During a recent visit to Northern Clay Center in Minneapolis, Garth Clark acquired a handful of new catalogs for cfile.library, including Sexual Politics, Out of the Labyrinth: Contemporary Mexican Ceramics, Elemental, and most recently Florilegium. Florilegium is available in cfile.library today and we will be adding the others to the library periodically. If you are already a member, click here to view the catalog, or start your 14-day free trial today!
Florilegium, Northern Clay Center
Minneapolis: Northern Clay Center, 2016
Curator Ursula Hargens begins her essay with this quote from a 1951 Henrietta Dumont book:
“Why has the beneficent Creator scattered over the face of the earth such a profusion of beautiful flowers—flowers by the thousand and million, in every land—from the tiny snowdrop that gladdens the chill spring of the north, to the magnolia that flaunts in the sultry regions of the tropics? Why is it that every landscape has its appropriate flowers, every nation its national flowers, every rural home its home flowers? Why do flowers enter and shed their perfume over the every scene of life from cradle to the grave? Why are flowers made to utter all voices of joy and sorrow in all varying scenes, from the chaplet that adorns the bride to the votive wreath that blooms over the tomb?
It is for no other reason than that flowers have in themselves a real and natural significance. They have a positive relation to man, his sentiments, passions, and feelings. They correspond to actual emotions. They have their mission—a mission of love and mercy. They have their language, and from the remotest ages this language has found its interpreters.”
The exhibition, which was a part of the Northern Clay Center’s 25th anniversary celebration in May, includes the work of artists Joan Bruneau, Guy Michael Davis and Katie Parker, Rain Harris, Rebecca Hutchinson, Jae Won Lee, Kate Maury, and Julie Moon. These artists from all over the world were gathered together in a figurative bouquet. The work highlights the legendary partnership that has always (it seems) existed between clay and flowers. It’s partially our instinct to shove the bouquet in a tall vase and also the funny part of our brain that throughout history tells us to paint flowers on the side of a cup. We can’t deny the sisterhood.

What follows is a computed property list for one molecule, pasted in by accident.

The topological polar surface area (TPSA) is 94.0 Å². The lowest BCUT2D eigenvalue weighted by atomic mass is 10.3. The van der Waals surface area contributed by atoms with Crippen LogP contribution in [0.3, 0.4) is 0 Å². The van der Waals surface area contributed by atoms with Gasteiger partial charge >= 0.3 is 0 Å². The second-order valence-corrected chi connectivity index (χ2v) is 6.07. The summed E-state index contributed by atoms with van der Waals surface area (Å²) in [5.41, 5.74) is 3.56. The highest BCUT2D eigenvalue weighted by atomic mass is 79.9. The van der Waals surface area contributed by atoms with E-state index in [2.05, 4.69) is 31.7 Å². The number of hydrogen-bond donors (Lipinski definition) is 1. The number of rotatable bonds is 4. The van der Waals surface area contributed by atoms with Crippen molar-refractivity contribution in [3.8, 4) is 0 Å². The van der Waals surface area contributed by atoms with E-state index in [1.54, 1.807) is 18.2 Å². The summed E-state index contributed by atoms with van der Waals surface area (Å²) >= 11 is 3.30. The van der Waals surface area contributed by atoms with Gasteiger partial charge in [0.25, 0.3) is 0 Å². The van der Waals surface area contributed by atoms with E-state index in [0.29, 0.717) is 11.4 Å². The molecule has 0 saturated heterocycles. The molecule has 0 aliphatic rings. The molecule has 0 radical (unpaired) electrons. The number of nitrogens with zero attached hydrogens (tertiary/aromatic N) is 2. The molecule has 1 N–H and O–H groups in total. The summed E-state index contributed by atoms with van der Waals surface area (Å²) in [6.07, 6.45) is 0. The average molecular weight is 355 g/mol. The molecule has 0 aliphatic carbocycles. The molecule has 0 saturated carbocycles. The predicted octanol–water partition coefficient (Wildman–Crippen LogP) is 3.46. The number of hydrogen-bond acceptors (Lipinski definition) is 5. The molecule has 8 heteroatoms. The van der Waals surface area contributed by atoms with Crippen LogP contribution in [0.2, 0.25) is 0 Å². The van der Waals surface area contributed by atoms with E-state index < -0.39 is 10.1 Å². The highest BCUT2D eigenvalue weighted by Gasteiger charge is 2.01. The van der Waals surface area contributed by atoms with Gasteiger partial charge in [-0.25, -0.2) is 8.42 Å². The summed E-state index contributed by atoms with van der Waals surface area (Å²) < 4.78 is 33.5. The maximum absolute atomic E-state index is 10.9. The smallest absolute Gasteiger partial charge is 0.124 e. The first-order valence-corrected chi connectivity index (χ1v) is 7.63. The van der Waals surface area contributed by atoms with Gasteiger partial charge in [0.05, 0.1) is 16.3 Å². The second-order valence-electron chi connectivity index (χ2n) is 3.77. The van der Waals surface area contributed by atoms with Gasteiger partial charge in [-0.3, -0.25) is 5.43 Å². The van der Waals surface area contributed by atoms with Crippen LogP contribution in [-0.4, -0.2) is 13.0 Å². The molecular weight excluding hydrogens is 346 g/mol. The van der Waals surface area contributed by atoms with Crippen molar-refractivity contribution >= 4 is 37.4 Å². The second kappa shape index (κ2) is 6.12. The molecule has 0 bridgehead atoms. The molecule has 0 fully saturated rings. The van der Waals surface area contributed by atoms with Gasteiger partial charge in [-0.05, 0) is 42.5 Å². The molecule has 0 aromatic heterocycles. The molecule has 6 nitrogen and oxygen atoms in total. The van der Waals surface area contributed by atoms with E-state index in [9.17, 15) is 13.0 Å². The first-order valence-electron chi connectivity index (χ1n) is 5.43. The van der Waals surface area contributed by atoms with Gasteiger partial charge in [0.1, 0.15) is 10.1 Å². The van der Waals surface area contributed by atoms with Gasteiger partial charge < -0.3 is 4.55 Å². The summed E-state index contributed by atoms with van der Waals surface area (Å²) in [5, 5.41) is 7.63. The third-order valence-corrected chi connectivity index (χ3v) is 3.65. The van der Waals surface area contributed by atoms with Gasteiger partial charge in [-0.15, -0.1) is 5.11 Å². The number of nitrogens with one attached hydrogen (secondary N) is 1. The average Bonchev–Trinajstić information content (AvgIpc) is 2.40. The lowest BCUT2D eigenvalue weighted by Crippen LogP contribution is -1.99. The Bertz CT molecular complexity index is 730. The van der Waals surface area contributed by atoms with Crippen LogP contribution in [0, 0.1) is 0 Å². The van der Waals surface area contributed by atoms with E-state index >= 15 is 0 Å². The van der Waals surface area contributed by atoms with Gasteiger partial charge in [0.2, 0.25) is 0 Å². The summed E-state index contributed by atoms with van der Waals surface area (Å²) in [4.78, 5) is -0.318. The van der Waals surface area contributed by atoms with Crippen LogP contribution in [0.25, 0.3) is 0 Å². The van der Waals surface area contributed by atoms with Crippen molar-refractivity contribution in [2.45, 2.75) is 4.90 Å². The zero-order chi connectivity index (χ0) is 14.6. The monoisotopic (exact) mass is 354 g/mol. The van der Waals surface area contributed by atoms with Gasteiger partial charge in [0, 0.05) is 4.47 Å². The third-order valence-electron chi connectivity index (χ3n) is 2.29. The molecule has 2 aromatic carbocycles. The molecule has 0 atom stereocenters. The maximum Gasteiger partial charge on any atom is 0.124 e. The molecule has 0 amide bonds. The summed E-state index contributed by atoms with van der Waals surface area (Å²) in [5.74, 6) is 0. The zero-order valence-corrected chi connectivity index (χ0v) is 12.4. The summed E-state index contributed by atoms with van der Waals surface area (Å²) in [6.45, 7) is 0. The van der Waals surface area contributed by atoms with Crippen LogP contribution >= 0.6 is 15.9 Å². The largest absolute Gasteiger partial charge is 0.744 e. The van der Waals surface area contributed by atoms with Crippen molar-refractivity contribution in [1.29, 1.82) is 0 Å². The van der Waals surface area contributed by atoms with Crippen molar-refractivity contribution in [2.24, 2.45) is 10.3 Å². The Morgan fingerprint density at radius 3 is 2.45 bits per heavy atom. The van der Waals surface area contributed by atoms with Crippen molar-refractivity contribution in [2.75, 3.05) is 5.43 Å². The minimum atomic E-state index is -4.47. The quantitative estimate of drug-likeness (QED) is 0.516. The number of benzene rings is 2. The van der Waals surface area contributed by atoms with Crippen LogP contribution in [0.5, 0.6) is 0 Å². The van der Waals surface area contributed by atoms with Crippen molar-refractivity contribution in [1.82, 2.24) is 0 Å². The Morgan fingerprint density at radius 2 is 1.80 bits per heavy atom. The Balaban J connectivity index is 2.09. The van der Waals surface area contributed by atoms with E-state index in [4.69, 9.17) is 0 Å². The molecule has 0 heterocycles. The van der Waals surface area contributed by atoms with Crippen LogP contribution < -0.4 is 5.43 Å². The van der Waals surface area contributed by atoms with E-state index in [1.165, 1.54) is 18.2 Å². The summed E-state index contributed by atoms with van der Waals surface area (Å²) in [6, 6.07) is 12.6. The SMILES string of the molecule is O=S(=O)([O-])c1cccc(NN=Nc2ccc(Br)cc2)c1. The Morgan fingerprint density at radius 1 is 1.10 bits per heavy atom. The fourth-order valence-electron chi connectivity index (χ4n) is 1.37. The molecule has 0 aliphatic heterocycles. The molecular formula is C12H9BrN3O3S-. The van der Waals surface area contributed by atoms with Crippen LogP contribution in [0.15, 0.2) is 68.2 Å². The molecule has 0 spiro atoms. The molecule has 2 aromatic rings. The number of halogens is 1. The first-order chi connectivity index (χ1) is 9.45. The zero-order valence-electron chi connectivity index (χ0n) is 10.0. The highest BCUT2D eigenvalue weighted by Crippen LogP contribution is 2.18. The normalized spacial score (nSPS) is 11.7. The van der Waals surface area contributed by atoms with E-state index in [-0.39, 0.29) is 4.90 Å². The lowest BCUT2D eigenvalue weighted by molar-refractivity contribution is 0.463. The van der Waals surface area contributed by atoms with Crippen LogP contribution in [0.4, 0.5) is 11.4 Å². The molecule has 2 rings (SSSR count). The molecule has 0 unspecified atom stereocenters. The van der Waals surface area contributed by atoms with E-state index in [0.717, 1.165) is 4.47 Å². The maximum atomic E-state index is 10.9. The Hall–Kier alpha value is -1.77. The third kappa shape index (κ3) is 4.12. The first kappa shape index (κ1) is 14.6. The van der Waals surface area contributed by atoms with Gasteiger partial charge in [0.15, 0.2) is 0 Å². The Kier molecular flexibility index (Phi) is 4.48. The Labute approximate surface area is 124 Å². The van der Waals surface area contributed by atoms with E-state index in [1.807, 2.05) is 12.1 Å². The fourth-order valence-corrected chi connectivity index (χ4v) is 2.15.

Guy Michael Davis and Katie Parker’s collaborative effort is a group of molded, wood-fired porcelain sculptures called Bonsai, which call to mind underwater flora. The duo received the Smithsonian Art Research Fellowship, and their work can be found in museum collections in Kansas City, Missouri, and China.
My personal favorite, Julie Moon, makes sculptural pots with sculptural flower bouquets nestled in. Of all the artists in the show, Moon’s “floral still lives” most emphasize the relationship between ceramic history, art history and florilegium. Referencing impressionist paintings of flowers and calling to mind Matisse’s floral cutouts, Moon draws an obvious and necessary line. With delicate hand-sculpted petal and leaf and imperfect black outlines, the results are fulfilling to say the least.
Additionally, Florilegium included a large selection of other artists who explore floral themes in their work. Notably, Peter Pincus, Bianca Groves, Jan McKeachie Johnston, Ted Saupe, and many more.
Florilegium is available in cfile.library today and we will be adding the others to the library periodically. If you are already a member, click here to view the catalog, or start your 14-day free trial today!